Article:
Nebraska & Oklahoma Sue Colorado Over Pot Legalization
The Attorney Generals of two neighboring states are asking the U.S. Supreme Court to strike down Colorado’s legalization of recreational pot. Nebraska and Oklahoma have filed a lawsuit stating Colorado's Amendment 64 and implementation is unconstitutional under the U.S. Constitution. Nebraska Attorney General Jon Bruning says Federal law prohibits the production and sale of marijuana. At the same time, he says Nebraska taxpayers are paying for an increase in marijuana-related arrests.
“It’s frustrating to have a sister state reaping tens of millions of dollars in tax revenue and sending the problem side of it to us.”
In a statement, Colorado Attorney General John Suthers said he’ll defend the state's legalization of marijuana. He says he believes the lawsuit is without merit and that the primary grievance stems from non-enforcement of federal laws regarding marijuana instead of the choices made by Colorado voters.
Low Snowpack This Winter
The snowpack in the Roaring Fork watershed is below average and its due in part to a lack of big storms so far this winter. The current snowpack for the watershed is 78% of normal and recent small storms have helped. Compared to last year though, snow depths are much lower, but it’s still early in the season.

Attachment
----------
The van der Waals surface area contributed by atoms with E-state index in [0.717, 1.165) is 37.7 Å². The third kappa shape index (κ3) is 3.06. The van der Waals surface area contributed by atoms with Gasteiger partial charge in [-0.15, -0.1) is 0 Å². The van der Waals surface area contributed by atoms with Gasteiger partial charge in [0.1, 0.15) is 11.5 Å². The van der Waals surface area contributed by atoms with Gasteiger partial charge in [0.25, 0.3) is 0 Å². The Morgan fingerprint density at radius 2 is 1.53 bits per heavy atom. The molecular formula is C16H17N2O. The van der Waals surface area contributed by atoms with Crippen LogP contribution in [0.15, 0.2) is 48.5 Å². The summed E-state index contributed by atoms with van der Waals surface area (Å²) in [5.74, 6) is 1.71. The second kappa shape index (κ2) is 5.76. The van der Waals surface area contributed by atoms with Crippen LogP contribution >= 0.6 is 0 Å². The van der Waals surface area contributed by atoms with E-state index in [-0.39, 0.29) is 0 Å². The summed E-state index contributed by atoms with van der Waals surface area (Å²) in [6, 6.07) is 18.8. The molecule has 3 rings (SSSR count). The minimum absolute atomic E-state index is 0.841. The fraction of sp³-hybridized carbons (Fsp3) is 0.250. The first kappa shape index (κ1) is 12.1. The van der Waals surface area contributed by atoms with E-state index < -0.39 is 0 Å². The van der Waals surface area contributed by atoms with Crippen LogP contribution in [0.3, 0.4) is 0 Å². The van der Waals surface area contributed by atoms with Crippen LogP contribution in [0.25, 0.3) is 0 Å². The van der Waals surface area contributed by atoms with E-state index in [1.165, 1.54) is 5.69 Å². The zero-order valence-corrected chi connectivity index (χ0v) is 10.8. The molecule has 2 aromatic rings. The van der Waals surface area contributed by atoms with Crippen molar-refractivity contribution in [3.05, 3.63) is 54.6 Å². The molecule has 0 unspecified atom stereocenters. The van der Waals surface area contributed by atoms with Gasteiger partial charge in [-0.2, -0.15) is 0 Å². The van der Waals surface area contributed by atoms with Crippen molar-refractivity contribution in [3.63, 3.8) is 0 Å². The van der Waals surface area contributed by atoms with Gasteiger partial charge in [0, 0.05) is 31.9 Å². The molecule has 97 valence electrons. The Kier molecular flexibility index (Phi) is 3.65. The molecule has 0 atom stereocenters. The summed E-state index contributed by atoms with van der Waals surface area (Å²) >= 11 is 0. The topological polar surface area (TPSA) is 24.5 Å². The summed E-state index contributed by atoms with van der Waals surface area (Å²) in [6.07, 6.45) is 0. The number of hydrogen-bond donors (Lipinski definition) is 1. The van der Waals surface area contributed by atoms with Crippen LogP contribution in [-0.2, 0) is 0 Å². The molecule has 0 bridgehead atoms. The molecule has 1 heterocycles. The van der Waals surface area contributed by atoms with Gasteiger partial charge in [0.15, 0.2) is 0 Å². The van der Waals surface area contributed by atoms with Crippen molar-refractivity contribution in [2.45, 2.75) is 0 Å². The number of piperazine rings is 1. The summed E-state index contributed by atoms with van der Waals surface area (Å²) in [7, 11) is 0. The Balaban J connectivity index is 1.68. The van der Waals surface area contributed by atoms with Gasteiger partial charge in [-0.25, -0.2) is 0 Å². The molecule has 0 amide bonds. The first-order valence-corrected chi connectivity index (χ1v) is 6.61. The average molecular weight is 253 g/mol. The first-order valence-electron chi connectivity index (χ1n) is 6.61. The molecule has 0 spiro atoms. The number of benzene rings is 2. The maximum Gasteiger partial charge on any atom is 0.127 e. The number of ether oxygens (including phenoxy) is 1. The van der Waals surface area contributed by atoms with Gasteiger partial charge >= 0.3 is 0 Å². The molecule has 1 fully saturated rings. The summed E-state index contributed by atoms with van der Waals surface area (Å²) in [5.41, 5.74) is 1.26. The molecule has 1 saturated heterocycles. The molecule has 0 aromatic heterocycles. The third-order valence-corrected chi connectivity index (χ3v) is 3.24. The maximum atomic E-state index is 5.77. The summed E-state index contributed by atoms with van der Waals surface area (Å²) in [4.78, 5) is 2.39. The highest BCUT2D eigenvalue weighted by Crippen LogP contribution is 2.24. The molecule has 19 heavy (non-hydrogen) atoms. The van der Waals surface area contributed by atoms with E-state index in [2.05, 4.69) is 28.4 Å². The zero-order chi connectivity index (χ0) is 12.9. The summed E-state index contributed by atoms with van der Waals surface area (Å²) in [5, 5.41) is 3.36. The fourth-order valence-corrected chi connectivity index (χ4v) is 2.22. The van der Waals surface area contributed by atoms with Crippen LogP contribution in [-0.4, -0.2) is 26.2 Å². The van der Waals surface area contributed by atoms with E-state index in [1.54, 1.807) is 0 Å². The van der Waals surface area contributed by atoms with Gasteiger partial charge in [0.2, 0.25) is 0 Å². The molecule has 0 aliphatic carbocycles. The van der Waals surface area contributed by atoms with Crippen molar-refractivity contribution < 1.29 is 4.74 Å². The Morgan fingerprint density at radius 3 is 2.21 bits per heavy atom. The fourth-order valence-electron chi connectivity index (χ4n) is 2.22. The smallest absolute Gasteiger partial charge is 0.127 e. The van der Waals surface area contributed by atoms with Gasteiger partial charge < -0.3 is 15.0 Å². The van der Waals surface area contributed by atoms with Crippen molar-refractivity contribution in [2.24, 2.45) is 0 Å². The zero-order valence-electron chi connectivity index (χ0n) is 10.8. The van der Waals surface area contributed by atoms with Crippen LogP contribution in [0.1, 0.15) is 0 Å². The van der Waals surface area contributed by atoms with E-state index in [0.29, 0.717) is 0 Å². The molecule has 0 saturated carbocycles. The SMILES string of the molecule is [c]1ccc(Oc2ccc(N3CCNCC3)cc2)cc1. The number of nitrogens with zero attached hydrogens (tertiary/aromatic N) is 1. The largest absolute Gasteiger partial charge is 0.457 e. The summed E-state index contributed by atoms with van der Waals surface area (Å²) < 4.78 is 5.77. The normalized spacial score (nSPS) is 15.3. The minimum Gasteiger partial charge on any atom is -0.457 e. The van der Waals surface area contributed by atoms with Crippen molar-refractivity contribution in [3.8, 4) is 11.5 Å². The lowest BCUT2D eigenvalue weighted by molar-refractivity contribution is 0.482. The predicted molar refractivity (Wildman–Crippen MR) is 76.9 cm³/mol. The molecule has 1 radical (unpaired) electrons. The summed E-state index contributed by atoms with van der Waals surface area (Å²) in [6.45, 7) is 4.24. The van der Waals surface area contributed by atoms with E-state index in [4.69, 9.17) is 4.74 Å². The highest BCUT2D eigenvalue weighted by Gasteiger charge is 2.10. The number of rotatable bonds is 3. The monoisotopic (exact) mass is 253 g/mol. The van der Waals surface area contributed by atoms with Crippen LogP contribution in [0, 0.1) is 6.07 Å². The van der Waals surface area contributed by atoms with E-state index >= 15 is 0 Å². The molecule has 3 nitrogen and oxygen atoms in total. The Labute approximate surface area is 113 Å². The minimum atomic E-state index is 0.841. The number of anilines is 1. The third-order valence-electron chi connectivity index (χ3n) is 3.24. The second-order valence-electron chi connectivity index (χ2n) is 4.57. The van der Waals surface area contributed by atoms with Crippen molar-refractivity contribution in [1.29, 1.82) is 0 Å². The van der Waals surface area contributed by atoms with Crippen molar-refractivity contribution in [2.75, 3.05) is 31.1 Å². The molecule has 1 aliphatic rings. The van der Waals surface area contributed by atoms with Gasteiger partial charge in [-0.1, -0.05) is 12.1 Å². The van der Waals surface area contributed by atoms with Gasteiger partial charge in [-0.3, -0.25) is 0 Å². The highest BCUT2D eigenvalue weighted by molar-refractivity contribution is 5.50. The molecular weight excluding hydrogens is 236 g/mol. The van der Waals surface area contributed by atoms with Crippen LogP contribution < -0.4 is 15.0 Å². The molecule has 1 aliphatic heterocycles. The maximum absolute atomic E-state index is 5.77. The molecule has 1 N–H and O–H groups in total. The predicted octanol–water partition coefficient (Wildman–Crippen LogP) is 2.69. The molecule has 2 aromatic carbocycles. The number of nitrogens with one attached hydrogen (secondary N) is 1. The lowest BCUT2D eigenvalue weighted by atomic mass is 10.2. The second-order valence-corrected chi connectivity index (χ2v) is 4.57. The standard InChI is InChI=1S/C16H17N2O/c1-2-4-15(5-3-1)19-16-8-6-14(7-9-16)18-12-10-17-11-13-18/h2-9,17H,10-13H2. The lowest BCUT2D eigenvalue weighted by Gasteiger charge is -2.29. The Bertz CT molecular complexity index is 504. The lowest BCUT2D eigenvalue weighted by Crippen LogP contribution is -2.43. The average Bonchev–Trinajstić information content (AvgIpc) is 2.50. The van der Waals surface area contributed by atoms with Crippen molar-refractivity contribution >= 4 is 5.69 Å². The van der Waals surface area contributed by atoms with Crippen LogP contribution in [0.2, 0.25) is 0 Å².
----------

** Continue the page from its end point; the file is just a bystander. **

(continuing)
Sarah Johnson with the Roaring Fork Conservancy tracks snowpack levels. Normally the Crystal River headwaters hold the most snow in our watershed. Right now, that area is reading 63% of normal.
“Most of our winter storms so far this winter have come from the north, and so those big storms that come from the southwest that dump so much snow in the Crystal headwaters, we haven’t seen a lot of those storms yet this season.”
Seven sites measure snowpack levels to come up with an overall reading for the Valley. Those sites are spread from the Crystal River to the Frying Pan and up Independence Pass.
Colorado Students to See Education Grants
Governor John Hickenlooper announced $3.4 million in grant funds aimed at supporting Colorado students. The investment is geared toward low income and under-represented populations and is meant to address workforce readiness, the college degree attainment gap and affordability issues. The money will go to programs around the state. In the Roaring Fork Valley, Colorado Mountain College in Glenwood Springs will receive $200,000.